FLORIDA BAR ETHICS OPINION
June 15, 1977
Advisory ethics opinions are not binding.
A lawyer may, with client consent after full disclosure, participate in an arrangement with a title
company whereby the title company prepares a title commitment to which the lawyer adds an
endorsement and the title company remits a substantial percentage of the title insurance fee to the
38, Canons of Professional Ethics
EC 2-21; DR 5-107(A)(2)
Drinker, Legal Ethics, p. 97; Real Estate Settlement Procedures Act of 1974, 41
Fed. Reg. 109
Vice Chairman Lehan stated the opinion of the committee:
This inquiry concerns the circumstances outlined in Opinion 74-50, i.e., an
arrangement between a lawyer and a title insurance company under which:
1. The lawyer would ask the title company for a commitment;
2. The title company then prepares and signs by its authorized in-house
agent a title commitment in usual form and sends same to the attorney,
accompanied, however, by a photocopy of the title company’s search;
3. The lawyer then spends whatever time he wishes “looking at the search;”
4. The attorney adds a stamped or typed endorsement to the commitment
stating that the title appears to be the way the title company says it is, then signs
his name; and
5. Finally, the title company “remits a substantial percentage of the title
insurance fee” to the lawyer.
Opinion 74-50 finds that arrangement unethical for the reasons stated therein.
The present inquiry is:
(a) whether the arrangement above is permissible if the attorney makes full
disclosure to the client of the amount received from the title company and obtains
the client’s consent; and
(b) to what extent, if any, the attorney must credit against any fee charged
the client the money the title company has remitted to him.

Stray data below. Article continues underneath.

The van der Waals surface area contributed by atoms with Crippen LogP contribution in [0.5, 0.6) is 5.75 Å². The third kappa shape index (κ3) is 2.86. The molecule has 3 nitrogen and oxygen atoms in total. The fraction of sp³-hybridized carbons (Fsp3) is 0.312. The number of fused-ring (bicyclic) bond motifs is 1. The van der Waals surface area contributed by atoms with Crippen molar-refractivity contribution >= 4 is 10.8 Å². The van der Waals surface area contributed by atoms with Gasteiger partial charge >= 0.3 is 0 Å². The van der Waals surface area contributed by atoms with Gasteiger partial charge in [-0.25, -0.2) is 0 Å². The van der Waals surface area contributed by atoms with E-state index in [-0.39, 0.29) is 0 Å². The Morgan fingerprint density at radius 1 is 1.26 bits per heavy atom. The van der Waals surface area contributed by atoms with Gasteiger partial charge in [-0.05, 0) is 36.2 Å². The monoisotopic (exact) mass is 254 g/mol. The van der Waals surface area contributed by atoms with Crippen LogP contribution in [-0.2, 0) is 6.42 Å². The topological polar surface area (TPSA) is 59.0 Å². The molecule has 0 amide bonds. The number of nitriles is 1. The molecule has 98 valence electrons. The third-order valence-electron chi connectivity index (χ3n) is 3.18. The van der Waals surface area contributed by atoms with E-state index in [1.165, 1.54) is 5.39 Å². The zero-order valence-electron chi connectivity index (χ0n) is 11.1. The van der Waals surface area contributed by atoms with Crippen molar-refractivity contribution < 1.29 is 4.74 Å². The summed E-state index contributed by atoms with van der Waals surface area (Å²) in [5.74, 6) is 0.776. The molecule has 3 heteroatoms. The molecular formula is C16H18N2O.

For purposes of this inquiry, we assume that the premiums charged by any competing
title companies between which the attorney might choose in placing title insurance and the
amounts of the premium each title company would remit to the attorney are competitive. Also,
the underlying facts, as we construe them for the purpose of this opinion, involve the attorney
bearing responsibility to the title company for the status of title in the event a title defect causes
loss. See Opinion 75-27.
The Committee is of the opinion that the inquiry should be answered in the affirmative as
to (a). As to (b), the Committee is of the opinion that if any part of the fee the attorney charges
the client is for time spent looking at the search and endorsing the commitment, the amount the
attorney receives from the title company should be credited against that part of the fee. Of
course, if the client’s consent to the attorney’s keeping the money he receives from the title
company is conditioned upon the attorney’s crediting that amount against the fee charged the
client, the attorney should credit the amount received from the title company. Otherwise, it is not
necessary to credit against the fee to the client the amount the title company remits to the lawyer.
DR 5-107(A) provides:
(A) Except with the consent of his client after full disclosure, a lawyer shall
(2) Accept from one other than his client any thing of value related to his
representation of or his employment by his client.
EC 2-21 provides that “a lawyer should not accept compensation or anything of value
incident to his employment or services from one other than his client without the knowledge and
consent of his client after full disclosure.” EC 2-21 is similar to former Canon 38 providing that a
lawyer “should accept no compensation, commissions, rebates or other advantages from others
without the knowledge and consent of his client after full disclosure.” That Canon was construed
as permitting, with client consent after full disclosure, “customary allowances” from title
companies which “obviously in no way interfere with the lawyer’s loyalty to his client.” Drinker,
Legal Ethics (1953), p.97.
We reach the same conclusion as to the propriety of this practice under the Code of
Professional Responsibility. We do not believe that the attorney’s accepting the fee from the title
company under the circumstances stated above necessarily impairs his ability to properly
represent his client.
We add the caveat that, of course, a lawyer may not receive payment from a third party if
that would constitute a violation of law. See the Real Estate Settlement Procedures Act of 1974
and regulations thereunder, including those relating to prohibitions as to referral fees. 41 Fed.
Reg. 109. The Committee expresses no legal opinion whatsoever as to the effect of RESPA
under the facts of this Inquiry or under the facts of Opinion 74-50.